For nearly thirty years, I have trained critics or participated in teaching how best to respond critically to dance, film, theatre, and yes, even food alongside Chris Jones from the Chicago Tribune (among others). I always teach that written reviews of theatre and dance make the ephemeral permanent. To translate: after a production finishes its run, it only exists in the memory of those who experienced it, but excellent critiques that capture the essence of a production preserve it for posterity.
I begin most days reading reviews of shows I have never seen (or may never see) by my favorite critics: Sarah Kaufman from The Washington Post; Chris Jones and Michael Phillips from The Chicago Tribune; Bob Mondello from NPR; Diep Tran, formally from American Theatre; and Chris Klimek from City Paper in DC. Each of these critics writes so well that, after reading their reviews, I feel I have been a member of the audience myself, that I can share their experience of a play or dance without actually traveling to New York, Washington, London, or Chicago.
One of the major focuses of the School of Theatre & Dance here at Texas Tech is criticism, not only writing critiques but also sharpening their critical acumen--reminding them that theatre and dance often begin with a text; without the necessary skills to analyze text, we cannot as successfully dance, perform, direct, or design. Of course, while script analysis is a great place to begin, producing good art is also trusting and finetuning instinct, looking for what the text provides, and, just as importantly, what it doesn't. Criticism then, helps us create and preserve art; it offers a way in, a means of probing, analyzing, and finally, understanding, especially difficult art.
All the works offered in our 2020-21 season, Awakenings, challenge us as artists and audiences. I appreciate the work of the season selection committee because the plays they selected inspire us to discuss, argue… critique. None of the works this year offers easy answers, and that's just fine. In fact, it's more than fine: difficult art supports the mission of a university program intent on education. We must ask the hard questions, and, hopefully, these encourage healthy responses.
Playwright Tony Kushner appreciates challenging work, as he expresses in his article, “The Art of the Difficult”: “Brave art is the best sense we can make of the noise of our times, and to fail to understand it is to fail to be fully human, and when one fails, we all fail. A world in which such work is met with incomprehension is a world that must be changed.” He writes that difficult art, art that posits no easy answers, art that makes us think, argue, and reflect demands a “better world, a world that can understand them.”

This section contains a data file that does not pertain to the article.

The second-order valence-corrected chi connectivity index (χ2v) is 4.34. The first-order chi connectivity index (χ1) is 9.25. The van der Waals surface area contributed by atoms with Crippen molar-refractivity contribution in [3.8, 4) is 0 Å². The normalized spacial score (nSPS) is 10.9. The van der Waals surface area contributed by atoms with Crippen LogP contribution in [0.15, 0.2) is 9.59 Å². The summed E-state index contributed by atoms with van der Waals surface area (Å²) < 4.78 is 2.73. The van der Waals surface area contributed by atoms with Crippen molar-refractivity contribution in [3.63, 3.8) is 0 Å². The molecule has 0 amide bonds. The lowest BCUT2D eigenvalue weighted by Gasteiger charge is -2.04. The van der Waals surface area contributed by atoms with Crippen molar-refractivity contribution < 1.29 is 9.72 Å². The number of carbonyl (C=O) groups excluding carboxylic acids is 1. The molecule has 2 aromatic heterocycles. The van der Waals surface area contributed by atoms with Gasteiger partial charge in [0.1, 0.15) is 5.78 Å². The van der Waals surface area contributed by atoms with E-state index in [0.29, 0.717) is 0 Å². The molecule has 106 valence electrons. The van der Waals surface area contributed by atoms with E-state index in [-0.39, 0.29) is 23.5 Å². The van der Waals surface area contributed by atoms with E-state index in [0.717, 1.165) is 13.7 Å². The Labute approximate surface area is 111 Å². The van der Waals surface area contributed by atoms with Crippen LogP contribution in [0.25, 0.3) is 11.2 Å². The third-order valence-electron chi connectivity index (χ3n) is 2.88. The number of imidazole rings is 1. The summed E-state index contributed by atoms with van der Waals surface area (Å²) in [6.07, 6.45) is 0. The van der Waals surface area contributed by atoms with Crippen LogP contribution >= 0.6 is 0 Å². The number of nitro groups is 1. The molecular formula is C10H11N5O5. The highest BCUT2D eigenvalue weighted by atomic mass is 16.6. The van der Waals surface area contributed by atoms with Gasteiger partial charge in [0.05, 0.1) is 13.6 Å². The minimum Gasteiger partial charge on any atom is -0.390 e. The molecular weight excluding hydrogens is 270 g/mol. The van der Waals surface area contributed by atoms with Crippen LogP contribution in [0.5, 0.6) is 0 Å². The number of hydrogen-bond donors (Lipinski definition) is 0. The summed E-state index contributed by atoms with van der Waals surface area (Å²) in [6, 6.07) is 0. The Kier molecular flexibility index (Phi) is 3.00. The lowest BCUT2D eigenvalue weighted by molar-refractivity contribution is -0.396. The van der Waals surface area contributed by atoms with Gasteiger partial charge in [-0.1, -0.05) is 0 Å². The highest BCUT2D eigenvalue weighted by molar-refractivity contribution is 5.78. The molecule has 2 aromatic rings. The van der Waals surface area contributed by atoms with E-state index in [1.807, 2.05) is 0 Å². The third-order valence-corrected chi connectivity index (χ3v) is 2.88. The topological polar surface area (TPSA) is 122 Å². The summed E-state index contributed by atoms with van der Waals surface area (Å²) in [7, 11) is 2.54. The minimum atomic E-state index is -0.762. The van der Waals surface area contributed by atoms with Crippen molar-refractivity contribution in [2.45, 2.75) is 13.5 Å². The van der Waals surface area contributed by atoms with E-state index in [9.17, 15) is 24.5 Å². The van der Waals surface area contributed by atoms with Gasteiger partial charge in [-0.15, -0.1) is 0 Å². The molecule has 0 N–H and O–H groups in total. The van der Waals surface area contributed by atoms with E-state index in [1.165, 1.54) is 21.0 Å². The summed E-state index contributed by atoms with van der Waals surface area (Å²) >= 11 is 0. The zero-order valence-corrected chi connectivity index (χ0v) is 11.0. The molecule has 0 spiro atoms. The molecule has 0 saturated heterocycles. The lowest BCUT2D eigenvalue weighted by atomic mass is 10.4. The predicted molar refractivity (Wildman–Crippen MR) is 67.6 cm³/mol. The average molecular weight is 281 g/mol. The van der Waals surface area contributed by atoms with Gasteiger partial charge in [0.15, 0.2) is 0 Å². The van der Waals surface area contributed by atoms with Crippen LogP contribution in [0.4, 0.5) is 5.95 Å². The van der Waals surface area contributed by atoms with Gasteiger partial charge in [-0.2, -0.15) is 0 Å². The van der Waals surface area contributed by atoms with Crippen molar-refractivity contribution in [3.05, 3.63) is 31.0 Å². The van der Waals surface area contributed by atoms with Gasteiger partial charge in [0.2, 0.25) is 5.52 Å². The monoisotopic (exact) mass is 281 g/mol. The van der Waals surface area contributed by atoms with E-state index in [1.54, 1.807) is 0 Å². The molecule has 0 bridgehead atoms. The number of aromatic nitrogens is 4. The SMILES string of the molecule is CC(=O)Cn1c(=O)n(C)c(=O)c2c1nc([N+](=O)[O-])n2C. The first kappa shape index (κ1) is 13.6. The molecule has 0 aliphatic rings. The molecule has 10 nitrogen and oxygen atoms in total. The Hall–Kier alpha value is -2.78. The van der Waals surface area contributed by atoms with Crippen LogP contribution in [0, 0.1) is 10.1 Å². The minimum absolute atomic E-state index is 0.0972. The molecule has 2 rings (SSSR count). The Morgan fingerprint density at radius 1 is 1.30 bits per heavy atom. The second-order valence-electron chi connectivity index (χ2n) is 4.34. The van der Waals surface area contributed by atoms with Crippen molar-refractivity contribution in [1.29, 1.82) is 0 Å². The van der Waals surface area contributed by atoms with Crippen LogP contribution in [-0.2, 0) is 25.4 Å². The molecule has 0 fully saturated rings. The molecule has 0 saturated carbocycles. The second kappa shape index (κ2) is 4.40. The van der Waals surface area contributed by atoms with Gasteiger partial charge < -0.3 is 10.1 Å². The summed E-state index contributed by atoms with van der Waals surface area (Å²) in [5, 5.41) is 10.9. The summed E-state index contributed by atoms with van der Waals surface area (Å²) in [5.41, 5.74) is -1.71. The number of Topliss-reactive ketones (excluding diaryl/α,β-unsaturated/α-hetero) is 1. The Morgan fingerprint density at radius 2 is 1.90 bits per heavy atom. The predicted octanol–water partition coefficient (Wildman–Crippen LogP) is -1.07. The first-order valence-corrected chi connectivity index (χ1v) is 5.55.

This season thus far in our School illustrates just how much critical analysis can contribute to meaning in a production that may be challenging to understand, whether emotionally or intellectually. The production that opened our season, for example, Lauren Yee's in a word (beautifully directed by Sarah Lehmann), offers several scenarios that ask audiences to confront the loss of a child, relying heavily on our understanding of language. The humor, pathos, and resolution in Yee's script encourage the audience to recognize the shifting nature of language, reminding us that words carry multiple meanings, that a slight linguistic shift results in a new way of assessing truth (if “truth” even exists alongside grief).
Mike Lew's Bike America subverts the “road motif” (think Jack Kerouac and On the Road), reversing traditional gender roles on a bike ride across the nation, narrated by a quirky, strong, and charismatic young woman who strains to understand just how much control she has over her narrative. Directed innovatively by Dr. Bill Gelber in our most intimate space, the new Studio Performance Lab, Bike America encourages audiences to explore America in through a new lens. And I dare say, both director Jesse Jou's upcoming production of Spring Awakening and the senior dance majors who create the original choreography in our Fall Dance Festival will introduce audiences to physical, musical, and experimental means to make sense of the complex issues that define the world around us.
With all its myriad meanings and applications, criticism helps us to discover meaning in art that may initially resist interpretation, before and after the fact, encouraging us to reconsider our world and often to rediscover our place within it. Mind you, in no way does this appreciation for the difficult dismiss the need for or enjoyment of works that seek primarily to entertain. More than ever, entertainment that transports us away from the noise of our world is just as valuable and necessary as art that challenges. With all forms of theatre and dance, however, criticism that helps unlock the mysteries of a chosen text or piece of choreography, and in some very special cases, may lead us to reshape our very identities.
Tony Kushner challenges the reader in his article by asking a question: “Difficult art attempts a miracle by asking a multitude, ‘Do you, in spite of everything that separates you from one another, and from the better angels of your own natures, in spite of an insufficiency of clues, do you collectively understand this?'” He goes on to assert that “when on occasion the answer is yes, the universe seems suffused again with a moral presence, with communality of purpose, with spirit. If seems a far less lonely thing to be alive.”
Weighty claims indeed, and yeah, even aspirational ones.
But shouldn't art aspire, as much as it inspires? The School of Theatre & Dance at Texas Tech believes that art is a part of our moral, intellectual, and spiritual development. Critical analysis is one of the keys to this development, dissecting the enigmas of art in the hopes of reaching both an individual and collective understanding of the world around us.